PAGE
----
NIMASA, NRC, others partner to revive railway foundry | The Guardian Nigeria News


Nigerian Railway Corporation PHOTO: Twitter

The Nigerian Maritime Administration and Safety Agency (NIMASA) in collaboration with Nigerian Railway Corporation (NRC) and the Bayelsa State Government are set to resuscitate the century-old railway foundry in Lagos.

This was revealed when the Director-General of NIMASA, Dr. Bashir Jamoh, in the company of the Managing Director of NRC, Fidet Okhiria, and other senior executives of both organisations inspected the foundry located within the NRC complex in Ebute Metta.

Jamoh lamented that the foundry, which was established by the colonial administration four years after the railway was founded to serve as spare parts support, went comatose in the late 1980s.

He said the current effort at resuscitating the facility will, no doubt, help in the infrastructural drive of the country, develop local capacity and generate income.

He added that the foundry will also create several jobs with spare parts for ship building and repairs, thereby conserving foreign exchange for the country.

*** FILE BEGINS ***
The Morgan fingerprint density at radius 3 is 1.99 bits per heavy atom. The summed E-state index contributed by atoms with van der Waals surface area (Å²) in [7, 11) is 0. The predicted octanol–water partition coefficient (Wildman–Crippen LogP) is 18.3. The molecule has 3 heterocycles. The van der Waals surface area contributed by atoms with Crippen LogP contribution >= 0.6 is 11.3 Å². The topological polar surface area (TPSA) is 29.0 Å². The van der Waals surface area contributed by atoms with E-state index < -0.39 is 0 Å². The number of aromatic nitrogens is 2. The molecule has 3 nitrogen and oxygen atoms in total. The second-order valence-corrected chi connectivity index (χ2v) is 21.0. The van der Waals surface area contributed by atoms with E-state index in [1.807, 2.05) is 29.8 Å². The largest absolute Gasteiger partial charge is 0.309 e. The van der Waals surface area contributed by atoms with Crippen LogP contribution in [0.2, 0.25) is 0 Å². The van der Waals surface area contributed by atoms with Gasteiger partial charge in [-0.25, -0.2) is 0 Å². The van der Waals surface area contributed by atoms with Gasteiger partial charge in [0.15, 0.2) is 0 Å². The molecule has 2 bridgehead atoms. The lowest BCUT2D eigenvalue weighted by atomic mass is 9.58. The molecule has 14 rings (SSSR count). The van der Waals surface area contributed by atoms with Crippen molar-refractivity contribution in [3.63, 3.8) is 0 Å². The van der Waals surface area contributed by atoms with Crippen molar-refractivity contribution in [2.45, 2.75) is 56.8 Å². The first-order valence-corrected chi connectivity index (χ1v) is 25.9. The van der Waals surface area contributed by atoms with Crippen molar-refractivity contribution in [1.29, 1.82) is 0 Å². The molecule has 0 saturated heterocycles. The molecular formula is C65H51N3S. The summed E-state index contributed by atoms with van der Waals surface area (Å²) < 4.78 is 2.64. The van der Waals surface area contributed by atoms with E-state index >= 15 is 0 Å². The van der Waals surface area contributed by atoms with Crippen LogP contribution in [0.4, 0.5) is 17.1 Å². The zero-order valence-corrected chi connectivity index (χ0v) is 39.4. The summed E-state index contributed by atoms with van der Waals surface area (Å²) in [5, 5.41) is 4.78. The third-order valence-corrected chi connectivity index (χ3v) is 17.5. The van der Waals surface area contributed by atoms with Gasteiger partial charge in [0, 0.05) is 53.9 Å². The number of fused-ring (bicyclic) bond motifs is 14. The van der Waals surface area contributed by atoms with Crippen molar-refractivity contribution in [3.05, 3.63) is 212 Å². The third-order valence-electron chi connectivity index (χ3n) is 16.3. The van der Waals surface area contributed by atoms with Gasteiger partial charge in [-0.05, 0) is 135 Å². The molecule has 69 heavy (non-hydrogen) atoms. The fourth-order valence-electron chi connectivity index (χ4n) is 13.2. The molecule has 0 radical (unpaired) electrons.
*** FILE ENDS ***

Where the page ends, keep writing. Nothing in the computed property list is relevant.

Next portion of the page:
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Jamoh said the move to resuscitate the foundry came up during his recent presentation to the Federal Executive Council to get approval to commence the removal of wrecks from the country’s territorial waters.

He said: “If we remove wrecks holistically as we proposed, we need to make provision for where they will be kept and how we can recycle them for economic benefits. That’s why I spoke with the MD of the NRC and Bayelsa State Government, which had earlier indicated an interest in wreck recycling, as well as a technical partner from South Africa.”

Jamoh noted that not only the wrecks but other damaged iron-based components and metals such as scrapped cars and machinery would be recycled at the foundry.

On his part, Okhiria pledged the NRC’s support to NIMASA, adding that the company would make the project successful leveraging its new technologies.

Okhiria said Nigeria would benefit from knowledge transfer, especially for students of tertiary institutions doing their industrial training.

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He said it would also save the time it takes to bring in metals from abroad, adding that some of its locomotives require parts from abroad and that the Corporation waits for as long as seven months to get the parts.

The NRC MD further noted: “Apart from providing this space we will be patronizing them for parts. We are a ready market and will be major patronisers for their outputs because our locomotives and coaches are all made of iron. The market will extend beyond Nigeria to the West African sub-region.”





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